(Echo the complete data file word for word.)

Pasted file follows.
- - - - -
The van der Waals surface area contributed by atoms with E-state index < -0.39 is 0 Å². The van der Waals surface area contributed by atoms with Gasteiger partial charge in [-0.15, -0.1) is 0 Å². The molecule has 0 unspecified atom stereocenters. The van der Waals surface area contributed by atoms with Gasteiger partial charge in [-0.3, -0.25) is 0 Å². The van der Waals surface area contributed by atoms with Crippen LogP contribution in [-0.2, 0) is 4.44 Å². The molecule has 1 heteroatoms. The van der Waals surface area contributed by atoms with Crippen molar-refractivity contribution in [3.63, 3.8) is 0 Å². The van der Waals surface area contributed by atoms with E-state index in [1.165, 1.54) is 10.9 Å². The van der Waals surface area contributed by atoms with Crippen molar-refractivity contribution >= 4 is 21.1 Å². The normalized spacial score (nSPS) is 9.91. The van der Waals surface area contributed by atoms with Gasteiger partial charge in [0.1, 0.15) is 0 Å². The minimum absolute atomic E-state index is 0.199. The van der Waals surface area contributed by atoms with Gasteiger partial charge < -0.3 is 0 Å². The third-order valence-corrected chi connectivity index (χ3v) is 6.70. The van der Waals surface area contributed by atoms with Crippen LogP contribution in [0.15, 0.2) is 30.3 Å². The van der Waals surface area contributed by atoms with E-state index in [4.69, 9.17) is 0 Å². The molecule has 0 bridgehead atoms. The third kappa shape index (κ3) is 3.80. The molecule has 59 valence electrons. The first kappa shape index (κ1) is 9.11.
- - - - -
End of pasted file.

The van der Waals surface area contributed by atoms with E-state index < -0.39 is 0 Å². The van der Waals surface area contributed by atoms with Gasteiger partial charge in [-0.15, -0.1) is 0 Å². The molecule has 0 unspecified atom stereocenters. The van der Waals surface area contributed by atoms with Gasteiger partial charge in [-0.3, -0.25) is 0 Å². The van der Waals surface area contributed by atoms with Crippen LogP contribution in [-0.2, 0) is 4.44 Å². The molecule has 1 heteroatoms. The van der Waals surface area contributed by atoms with Crippen molar-refractivity contribution in [3.63, 3.8) is 0 Å². The van der Waals surface area contributed by atoms with E-state index in [1.165, 1.54) is 10.9 Å². The van der Waals surface area contributed by atoms with Crippen molar-refractivity contribution >= 4 is 21.1 Å². The normalized spacial score (nSPS) is 9.91. The van der Waals surface area contributed by atoms with Gasteiger partial charge in [0.1, 0.15) is 0 Å². The minimum absolute atomic E-state index is 0.199. The van der Waals surface area contributed by atoms with Gasteiger partial charge < -0.3 is 0 Å². The third-order valence-corrected chi connectivity index (χ3v) is 6.70. The van der Waals surface area contributed by atoms with Crippen LogP contribution in [0.15, 0.2) is 30.3 Å². The van der Waals surface area contributed by atoms with E-state index in [4.69, 9.17) is 0 Å². The molecule has 0 bridgehead atoms. The third kappa shape index (κ3) is 3.80. The molecule has 59 valence electrons. The first kappa shape index (κ1) is 9.11.